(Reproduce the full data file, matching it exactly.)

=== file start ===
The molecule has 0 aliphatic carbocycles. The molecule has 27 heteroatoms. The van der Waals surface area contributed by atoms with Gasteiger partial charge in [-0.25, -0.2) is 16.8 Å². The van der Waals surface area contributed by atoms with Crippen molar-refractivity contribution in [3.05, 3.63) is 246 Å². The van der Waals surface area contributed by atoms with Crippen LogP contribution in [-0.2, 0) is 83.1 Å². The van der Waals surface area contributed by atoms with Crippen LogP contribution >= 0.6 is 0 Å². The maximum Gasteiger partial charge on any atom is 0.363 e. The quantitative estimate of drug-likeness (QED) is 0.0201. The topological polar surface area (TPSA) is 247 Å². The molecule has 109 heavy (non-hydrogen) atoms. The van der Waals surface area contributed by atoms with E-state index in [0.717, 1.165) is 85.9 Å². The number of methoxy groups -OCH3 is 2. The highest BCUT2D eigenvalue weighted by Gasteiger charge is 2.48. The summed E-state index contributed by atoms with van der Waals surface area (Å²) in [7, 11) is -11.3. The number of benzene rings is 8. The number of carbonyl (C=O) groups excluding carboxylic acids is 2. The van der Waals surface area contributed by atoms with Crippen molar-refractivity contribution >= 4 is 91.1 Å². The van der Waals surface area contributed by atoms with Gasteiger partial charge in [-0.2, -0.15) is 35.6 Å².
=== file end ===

The molecule has 0 aliphatic carbocycles. The molecule has 27 heteroatoms. The van der Waals surface area contributed by atoms with Gasteiger partial charge in [-0.25, -0.2) is 16.8 Å². The van der Waals surface area contributed by atoms with Crippen molar-refractivity contribution in [3.05, 3.63) is 246 Å². The van der Waals surface area contributed by atoms with Crippen LogP contribution in [-0.2, 0) is 83.1 Å². The van der Waals surface area contributed by atoms with Crippen LogP contribution >= 0.6 is 0 Å². The maximum Gasteiger partial charge on any atom is 0.363 e. The quantitative estimate of drug-likeness (QED) is 0.0201. The topological polar surface area (TPSA) is 247 Å². The molecule has 109 heavy (non-hydrogen) atoms. The van der Waals surface area contributed by atoms with E-state index in [0.717, 1.165) is 85.9 Å². The number of methoxy groups -OCH3 is 2. The highest BCUT2D eigenvalue weighted by Gasteiger charge is 2.48. The summed E-state index contributed by atoms with van der Waals surface area (Å²) in [7, 11) is -11.3. The number of benzene rings is 8. The number of carbonyl (C=O) groups excluding carboxylic acids is 2. The van der Waals surface area contributed by atoms with Crippen molar-refractivity contribution >= 4 is 91.1 Å². The van der Waals surface area contributed by atoms with Gasteiger partial charge in [-0.2, -0.15) is 35.6 Å².